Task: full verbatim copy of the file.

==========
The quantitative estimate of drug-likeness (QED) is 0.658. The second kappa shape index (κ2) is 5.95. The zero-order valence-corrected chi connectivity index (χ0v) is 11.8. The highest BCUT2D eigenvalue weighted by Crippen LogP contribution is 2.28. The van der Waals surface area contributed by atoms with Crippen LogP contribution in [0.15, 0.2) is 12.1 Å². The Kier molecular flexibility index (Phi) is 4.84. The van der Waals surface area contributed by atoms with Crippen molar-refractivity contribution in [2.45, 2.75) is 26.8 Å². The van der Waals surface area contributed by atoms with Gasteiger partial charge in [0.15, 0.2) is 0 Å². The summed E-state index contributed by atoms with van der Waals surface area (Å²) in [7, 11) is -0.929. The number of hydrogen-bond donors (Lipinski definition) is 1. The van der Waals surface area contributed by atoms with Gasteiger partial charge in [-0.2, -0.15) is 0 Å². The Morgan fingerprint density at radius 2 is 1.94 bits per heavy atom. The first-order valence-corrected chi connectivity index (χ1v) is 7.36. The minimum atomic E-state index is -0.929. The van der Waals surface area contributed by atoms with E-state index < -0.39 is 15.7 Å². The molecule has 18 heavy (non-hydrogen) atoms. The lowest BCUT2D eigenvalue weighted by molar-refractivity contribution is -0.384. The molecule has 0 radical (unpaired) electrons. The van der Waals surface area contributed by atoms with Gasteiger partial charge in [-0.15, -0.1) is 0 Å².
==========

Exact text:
The quantitative estimate of drug-likeness (QED) is 0.658. The second kappa shape index (κ2) is 5.95. The zero-order valence-corrected chi connectivity index (χ0v) is 11.8. The highest BCUT2D eigenvalue weighted by Crippen LogP contribution is 2.28. The van der Waals surface area contributed by atoms with Crippen LogP contribution in [0.15, 0.2) is 12.1 Å². The Kier molecular flexibility index (Phi) is 4.84. The van der Waals surface area contributed by atoms with Crippen molar-refractivity contribution in [2.45, 2.75) is 26.8 Å². The van der Waals surface area contributed by atoms with Gasteiger partial charge in [0.15, 0.2) is 0 Å². The summed E-state index contributed by atoms with van der Waals surface area (Å²) in [7, 11) is -0.929. The number of hydrogen-bond donors (Lipinski definition) is 1. The van der Waals surface area contributed by atoms with Gasteiger partial charge in [-0.2, -0.15) is 0 Å². The Morgan fingerprint density at radius 2 is 1.94 bits per heavy atom. The first-order valence-corrected chi connectivity index (χ1v) is 7.36. The minimum atomic E-state index is -0.929. The van der Waals surface area contributed by atoms with E-state index < -0.39 is 15.7 Å². The molecule has 18 heavy (non-hydrogen) atoms. The lowest BCUT2D eigenvalue weighted by molar-refractivity contribution is -0.384. The molecule has 0 radical (unpaired) electrons. The van der Waals surface area contributed by atoms with Gasteiger partial charge in [-0.15, -0.1) is 0 Å².